Keeping in line with Californian ultra left ideals and supporting self destructive decisions, the appeals court has given the green light to a lawsuit filed by a transgender man who claims staff at a Catholic hospital violated his rights by refusing to perform a medical procedure usually associated with women when he told them he was a man.
On August 30, 2016, Evan Minton was scheduled to have his hysterectomy at the Mercy San Juan Medical Center in Carmichael, around ten miles from Sacramento. Mercy is a Catholic hospital, but quite close to Minton’s home in Fair Oaks and covered under his insurance. Minton’s doctor, Lindsey Dawson, had performed numerous hysterectomies on women there but never a man.
Just two days before the procedure, a nurse called to discuss the surgery and Minton mentioned he was a man. The next day, the hospital canceled the procedure because they incorrectly assumed his gender as male and therefore unable to have a hysterectomy.
Mercy’s president, Brian Ivie, reportedly told Dawson she would “never” be allowed to perform a hysterectomy on Minton because “he was scheduled as part of a course of treatment for gender dysphoria, as opposed to any other medical diagnosis.”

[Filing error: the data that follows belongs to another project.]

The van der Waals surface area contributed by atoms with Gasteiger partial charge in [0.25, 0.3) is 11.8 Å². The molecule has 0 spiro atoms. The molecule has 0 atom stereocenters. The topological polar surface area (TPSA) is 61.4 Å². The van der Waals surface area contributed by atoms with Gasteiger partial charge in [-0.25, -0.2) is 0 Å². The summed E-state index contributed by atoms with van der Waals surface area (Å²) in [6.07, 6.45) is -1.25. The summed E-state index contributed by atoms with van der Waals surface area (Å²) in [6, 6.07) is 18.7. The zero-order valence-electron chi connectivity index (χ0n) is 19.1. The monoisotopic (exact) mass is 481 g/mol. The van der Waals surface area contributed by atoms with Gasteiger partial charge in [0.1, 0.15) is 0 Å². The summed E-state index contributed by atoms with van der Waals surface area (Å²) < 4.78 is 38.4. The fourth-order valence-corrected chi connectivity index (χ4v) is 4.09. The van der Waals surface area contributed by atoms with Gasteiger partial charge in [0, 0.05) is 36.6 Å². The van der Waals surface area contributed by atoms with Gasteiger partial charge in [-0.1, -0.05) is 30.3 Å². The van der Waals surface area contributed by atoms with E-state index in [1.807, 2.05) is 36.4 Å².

In 2017 the ACLU filed a suit on Minton’s behalf against the hospital’s corporate entity, stating that denying treatment because of a patient’s gender qualified as sex discrimination under California’s Civil Rights Act, which guarantees “full and equal accommodations, advantages, facilities, privileges, or services in all business establishments.”
Dignity Health Corp maintains the hospital’s freedom to assert logic and religious affiliation supersedes Minton’s right to confuse himself out of an operation. Initially, a San Francisco Superior Court granted its petition to dismiss the suit. However, last week, a court granted Minton’s appeal, sending the case back to court.
Ruling on Tuesday, Justice Stuart Pollak decided that “regardless of religion it is justified by California’s compelling interest in ensuring full and equal access to medical treatment for all its residents,”
Minton, 35, told Channel 3 the ruling informed Dignity Health “they have to treat all people with dignity and care. That means the world to a young man like me.”